The Jackson reforms will leave law firms at risk of professional negligence claims, a leading after-the-event (ATE) insurer has warned.
Russell Smart, COO of Elite Insurance, a Litigation Futures sponsor, said any conditional fee agreement (CFA) entered into prior to 1 April where ATE insurance has not been purchased could potentially leave clients facing bankruptcy or law firms exposed to negligence claims.
The new rules prohibit the recovery of ATE premiums for policies purchased on or after 1 April regardless of when the client entered into a retainer with their solicitor, he pointed out.
Mr Smart said: “There are thousands of CFA cases where ATE insurance has not been purchased either because the case is not insurable until investigations are complete, or because BTE enquiries are on-going.
“Despite many of these CFAs being entered into some weeks and possibly months ago, this will mean the client will not benefit from recoverable ATE premiums – but neither will they be afforded the protection offered by qualified one-way costs shifting, nor the 10% increase in general damages.”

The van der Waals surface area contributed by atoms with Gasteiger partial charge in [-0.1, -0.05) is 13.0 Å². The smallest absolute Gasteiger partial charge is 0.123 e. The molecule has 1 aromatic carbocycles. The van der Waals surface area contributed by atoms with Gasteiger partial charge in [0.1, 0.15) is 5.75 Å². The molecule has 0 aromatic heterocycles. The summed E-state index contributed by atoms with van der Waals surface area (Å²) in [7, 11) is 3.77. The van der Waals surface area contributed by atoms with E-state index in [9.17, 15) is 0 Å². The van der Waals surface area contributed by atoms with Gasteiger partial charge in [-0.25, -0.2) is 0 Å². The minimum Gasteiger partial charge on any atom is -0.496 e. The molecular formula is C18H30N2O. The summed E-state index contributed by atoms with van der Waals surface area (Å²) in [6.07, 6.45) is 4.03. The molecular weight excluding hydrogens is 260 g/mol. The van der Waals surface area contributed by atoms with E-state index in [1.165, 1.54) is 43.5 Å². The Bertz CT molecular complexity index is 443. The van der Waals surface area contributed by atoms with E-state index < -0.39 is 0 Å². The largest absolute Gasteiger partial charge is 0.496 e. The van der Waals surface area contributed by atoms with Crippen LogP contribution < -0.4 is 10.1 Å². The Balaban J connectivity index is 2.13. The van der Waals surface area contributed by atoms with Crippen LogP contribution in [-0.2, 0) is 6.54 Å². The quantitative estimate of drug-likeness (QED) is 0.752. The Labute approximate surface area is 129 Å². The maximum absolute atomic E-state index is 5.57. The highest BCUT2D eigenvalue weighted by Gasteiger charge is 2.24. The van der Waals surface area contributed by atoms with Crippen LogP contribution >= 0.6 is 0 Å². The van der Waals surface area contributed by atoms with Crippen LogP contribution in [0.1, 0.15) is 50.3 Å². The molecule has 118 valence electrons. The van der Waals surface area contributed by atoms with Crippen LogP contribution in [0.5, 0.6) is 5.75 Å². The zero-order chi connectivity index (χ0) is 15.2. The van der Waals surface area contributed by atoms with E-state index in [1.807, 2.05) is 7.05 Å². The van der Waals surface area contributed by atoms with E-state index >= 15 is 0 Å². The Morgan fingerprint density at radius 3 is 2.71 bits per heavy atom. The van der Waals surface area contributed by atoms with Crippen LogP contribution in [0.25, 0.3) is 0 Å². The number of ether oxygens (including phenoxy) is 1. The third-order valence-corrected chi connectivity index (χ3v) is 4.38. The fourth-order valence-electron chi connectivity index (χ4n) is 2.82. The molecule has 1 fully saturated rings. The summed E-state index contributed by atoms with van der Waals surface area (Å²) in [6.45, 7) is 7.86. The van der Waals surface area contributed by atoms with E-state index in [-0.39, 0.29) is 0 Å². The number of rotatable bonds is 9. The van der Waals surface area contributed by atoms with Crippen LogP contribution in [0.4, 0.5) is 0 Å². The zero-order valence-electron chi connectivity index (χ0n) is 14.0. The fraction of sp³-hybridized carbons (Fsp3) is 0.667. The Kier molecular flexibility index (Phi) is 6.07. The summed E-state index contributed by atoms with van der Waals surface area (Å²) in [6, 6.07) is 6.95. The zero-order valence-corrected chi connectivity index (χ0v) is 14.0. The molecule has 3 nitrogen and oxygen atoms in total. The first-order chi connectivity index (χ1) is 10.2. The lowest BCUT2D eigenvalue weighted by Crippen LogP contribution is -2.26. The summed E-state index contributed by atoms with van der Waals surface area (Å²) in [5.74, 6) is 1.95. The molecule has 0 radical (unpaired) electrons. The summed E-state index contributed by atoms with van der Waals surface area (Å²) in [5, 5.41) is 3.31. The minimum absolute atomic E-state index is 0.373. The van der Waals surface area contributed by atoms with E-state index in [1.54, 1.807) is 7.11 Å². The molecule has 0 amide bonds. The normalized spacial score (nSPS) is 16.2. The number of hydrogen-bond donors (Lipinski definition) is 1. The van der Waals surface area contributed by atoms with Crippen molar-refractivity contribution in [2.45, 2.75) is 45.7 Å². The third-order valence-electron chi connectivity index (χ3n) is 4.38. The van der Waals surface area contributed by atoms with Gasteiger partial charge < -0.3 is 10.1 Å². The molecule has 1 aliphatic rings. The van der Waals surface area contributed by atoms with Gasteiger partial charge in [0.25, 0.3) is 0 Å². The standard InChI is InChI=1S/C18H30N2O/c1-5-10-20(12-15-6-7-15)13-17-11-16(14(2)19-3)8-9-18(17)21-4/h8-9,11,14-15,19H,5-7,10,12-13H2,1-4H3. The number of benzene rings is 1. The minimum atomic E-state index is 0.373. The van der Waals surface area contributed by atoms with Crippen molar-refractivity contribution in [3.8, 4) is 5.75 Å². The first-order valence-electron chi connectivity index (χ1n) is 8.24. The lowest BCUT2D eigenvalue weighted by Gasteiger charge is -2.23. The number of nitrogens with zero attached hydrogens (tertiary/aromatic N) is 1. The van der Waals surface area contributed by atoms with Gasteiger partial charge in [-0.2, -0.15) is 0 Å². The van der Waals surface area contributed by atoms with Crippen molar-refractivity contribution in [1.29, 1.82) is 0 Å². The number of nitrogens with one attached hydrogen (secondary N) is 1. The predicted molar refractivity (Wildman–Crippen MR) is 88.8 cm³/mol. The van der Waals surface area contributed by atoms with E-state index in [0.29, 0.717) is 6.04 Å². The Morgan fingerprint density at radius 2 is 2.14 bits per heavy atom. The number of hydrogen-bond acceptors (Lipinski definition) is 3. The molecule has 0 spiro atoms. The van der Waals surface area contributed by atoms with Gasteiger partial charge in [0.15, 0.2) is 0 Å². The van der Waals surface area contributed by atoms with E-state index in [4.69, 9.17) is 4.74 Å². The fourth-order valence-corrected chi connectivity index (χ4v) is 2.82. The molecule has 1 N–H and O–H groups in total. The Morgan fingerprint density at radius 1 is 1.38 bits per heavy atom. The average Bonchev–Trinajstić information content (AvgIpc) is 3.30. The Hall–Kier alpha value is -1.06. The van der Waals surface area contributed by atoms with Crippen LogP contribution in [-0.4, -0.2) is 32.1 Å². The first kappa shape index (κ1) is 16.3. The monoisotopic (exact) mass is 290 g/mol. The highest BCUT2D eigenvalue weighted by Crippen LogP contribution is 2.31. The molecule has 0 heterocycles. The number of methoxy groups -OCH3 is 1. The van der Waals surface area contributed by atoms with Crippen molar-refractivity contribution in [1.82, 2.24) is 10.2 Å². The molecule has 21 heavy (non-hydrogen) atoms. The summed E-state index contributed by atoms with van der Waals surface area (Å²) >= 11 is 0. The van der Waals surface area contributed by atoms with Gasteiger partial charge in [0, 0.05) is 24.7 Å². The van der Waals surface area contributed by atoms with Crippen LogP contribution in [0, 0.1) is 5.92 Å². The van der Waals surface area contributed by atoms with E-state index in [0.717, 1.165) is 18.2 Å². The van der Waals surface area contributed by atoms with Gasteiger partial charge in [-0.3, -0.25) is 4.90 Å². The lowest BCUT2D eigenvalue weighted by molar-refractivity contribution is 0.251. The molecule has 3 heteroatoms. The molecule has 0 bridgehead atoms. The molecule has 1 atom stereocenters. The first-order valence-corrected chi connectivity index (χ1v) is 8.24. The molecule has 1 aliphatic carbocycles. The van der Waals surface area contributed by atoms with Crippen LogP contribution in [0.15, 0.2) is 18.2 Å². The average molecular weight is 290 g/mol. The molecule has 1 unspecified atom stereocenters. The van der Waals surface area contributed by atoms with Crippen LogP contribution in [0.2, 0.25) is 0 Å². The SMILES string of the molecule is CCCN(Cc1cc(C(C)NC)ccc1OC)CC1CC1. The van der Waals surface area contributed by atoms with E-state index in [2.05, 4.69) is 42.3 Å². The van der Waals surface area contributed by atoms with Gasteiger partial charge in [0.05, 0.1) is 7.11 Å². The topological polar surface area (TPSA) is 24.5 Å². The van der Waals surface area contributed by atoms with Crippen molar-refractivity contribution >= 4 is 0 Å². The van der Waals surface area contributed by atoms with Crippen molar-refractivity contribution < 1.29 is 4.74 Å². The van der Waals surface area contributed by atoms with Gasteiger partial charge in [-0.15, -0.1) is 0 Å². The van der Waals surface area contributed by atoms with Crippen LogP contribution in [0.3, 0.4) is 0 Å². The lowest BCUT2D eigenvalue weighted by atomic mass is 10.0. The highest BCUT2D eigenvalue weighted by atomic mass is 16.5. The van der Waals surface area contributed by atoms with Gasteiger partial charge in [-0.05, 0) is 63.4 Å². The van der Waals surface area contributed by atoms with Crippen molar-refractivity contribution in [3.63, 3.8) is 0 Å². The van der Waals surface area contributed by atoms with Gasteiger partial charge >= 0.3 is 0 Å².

Such clients will now have to pursue their cases uninsured or face disproportionately high ATE premiums which will have to be paid for from their damages, he argued.
“The rule merely emphasises the lack of thought put into these reforms and highlights the government’s incompetence. ATE insurers tried to engage with Lord Justice Jackson and the Ministry of Justice over the last three years but without success and therefore it does not come as a surprise that they have not thought through the ramifications.
“The rules should be amended to allow for recoverable ATE premiums based on the date the CFA was entered into. However, given the government’s haste, this is unlikely.”